As New Paltz Mayor Tim Rogers sees it, virtually everything he’d like to see accomplished in 2016 depends upon working with someone else. Whether it’s relying on the expertise of his staff or elected officials in the surrounding town, for every problem there is someone with more knowledge, a different perspective, or greater authority over a particular aspect that he needs to work with in order to make it happen for his constituents. Collaboration is the watchword whether the project is a backup water supply, joint municipal center, a zoning code that is both enforceable and enforced, or a comprehensive plan for the entire New Paltz community, rather than the needs of a particular governmental entity. To that end, he wears on his lapel an enamel pin bearing the seal of the town, a reminder of the part he plays. “I’m a town resident and a town taxpayer,” he said.
One thing Rogers has come to realize in his first six months is that the mayor must be a generalist, able to respond to any manner of issues on a moment’s notice. The very morning that he was to sit down with the New Paltz Times, he picked up the phone and heard from a woman who, upon trying to leave for work, discovered that a college student had broken into her car overnight and vomited in it. “The job is more exciting than I had expected.”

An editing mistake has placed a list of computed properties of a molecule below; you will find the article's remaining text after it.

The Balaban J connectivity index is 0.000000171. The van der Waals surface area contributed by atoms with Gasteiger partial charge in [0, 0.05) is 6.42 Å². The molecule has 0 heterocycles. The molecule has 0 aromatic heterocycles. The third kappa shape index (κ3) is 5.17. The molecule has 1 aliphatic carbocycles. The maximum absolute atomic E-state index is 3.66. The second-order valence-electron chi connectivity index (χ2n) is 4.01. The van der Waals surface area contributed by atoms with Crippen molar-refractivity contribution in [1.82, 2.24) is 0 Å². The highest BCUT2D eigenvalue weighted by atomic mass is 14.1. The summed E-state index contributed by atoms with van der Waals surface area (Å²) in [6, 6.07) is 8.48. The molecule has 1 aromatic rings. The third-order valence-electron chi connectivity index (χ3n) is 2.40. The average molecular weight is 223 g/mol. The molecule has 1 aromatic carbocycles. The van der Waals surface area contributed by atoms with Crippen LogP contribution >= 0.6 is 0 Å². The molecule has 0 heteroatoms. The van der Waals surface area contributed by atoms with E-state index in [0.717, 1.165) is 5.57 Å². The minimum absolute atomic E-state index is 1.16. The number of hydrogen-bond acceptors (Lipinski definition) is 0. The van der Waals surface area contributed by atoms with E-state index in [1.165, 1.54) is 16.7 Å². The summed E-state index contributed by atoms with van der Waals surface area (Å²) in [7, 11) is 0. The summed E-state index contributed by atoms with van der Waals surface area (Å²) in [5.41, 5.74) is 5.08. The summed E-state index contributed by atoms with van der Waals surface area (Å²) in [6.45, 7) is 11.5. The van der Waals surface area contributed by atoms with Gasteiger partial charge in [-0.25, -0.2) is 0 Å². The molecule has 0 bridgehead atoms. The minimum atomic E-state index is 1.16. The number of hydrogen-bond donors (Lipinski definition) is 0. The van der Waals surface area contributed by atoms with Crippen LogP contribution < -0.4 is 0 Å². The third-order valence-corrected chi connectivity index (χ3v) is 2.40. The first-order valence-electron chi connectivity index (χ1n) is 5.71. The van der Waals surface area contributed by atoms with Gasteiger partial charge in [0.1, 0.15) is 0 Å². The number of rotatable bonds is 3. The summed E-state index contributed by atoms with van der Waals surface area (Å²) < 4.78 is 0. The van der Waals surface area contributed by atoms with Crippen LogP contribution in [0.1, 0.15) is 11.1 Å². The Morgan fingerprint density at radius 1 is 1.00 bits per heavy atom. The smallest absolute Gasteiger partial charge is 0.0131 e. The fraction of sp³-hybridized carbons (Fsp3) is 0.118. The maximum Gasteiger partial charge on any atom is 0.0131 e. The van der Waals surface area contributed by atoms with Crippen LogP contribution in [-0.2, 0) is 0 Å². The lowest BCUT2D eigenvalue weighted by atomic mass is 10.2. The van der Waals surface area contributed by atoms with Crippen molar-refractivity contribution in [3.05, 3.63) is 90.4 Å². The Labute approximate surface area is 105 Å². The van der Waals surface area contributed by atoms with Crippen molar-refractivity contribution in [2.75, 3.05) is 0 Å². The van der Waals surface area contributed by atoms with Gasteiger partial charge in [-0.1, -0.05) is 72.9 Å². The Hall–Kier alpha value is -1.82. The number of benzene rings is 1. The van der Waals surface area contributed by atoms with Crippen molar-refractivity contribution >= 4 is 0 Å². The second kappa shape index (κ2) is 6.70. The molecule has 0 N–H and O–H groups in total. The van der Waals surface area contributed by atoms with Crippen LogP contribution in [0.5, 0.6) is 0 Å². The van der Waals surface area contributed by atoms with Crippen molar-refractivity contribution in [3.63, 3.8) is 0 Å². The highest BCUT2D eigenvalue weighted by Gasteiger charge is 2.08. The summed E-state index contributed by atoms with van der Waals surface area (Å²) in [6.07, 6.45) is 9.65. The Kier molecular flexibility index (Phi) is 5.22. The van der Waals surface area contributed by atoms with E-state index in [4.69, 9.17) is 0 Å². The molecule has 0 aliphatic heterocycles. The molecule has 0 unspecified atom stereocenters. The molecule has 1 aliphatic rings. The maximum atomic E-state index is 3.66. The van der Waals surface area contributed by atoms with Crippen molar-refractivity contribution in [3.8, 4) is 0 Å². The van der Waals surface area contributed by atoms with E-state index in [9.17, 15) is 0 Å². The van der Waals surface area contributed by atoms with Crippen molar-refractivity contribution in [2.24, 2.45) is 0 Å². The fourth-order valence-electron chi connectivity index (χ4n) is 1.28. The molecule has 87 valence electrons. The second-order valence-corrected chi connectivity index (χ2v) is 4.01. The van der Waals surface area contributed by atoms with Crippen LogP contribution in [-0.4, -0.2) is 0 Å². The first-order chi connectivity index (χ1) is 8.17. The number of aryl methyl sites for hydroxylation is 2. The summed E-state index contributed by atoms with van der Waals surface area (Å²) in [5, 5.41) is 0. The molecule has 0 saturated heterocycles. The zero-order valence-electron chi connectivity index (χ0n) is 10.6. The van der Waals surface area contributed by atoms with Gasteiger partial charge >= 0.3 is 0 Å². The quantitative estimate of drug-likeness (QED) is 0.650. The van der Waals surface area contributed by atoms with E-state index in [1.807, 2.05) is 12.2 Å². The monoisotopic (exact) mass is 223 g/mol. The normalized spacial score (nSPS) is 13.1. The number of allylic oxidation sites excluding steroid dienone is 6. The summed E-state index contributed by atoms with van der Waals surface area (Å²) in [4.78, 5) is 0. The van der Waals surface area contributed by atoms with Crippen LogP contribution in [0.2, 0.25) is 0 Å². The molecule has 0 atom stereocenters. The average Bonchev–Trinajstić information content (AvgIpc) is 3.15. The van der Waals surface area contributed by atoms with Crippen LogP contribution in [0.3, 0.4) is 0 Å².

Many of the projects which will move forward in 2016 depend on intermunicipal cooperation. That includes the creation of a water district on Plains Road to ensure an emergency backup water supply for the village when the DEP shuts down the Catskill Aqueduct for two periods totaling as much as 20 weeks during 2017. The district isn’t a sure thing, because not all of its regular users are convinced it would be an improvement over their wells, but some of those wells may become unusable when water starts pumping from the underlying aquifer and into village and town water system-connected homes. It will also be needed if the village ultimately signs on to create a new municipal center jointly with the town, a move that could save money for all concerned, not to mention make life more convenient, if the many details for such a complex agreement can be worked out. That cooperation is evident in the town upgrading its water meters to ones that can be read remotely, but agreeing to have it done by village employees to save the need to buy another copy of the software that the village already owns. “I can’t imagine this job without daily town communication,” said the mayor. He believes that a joint municipal center will only make that routine more effective at all levels. “I don’t subscribe to the paranoia that employees can’t share space. Elected officials have butted heads, but not employees.”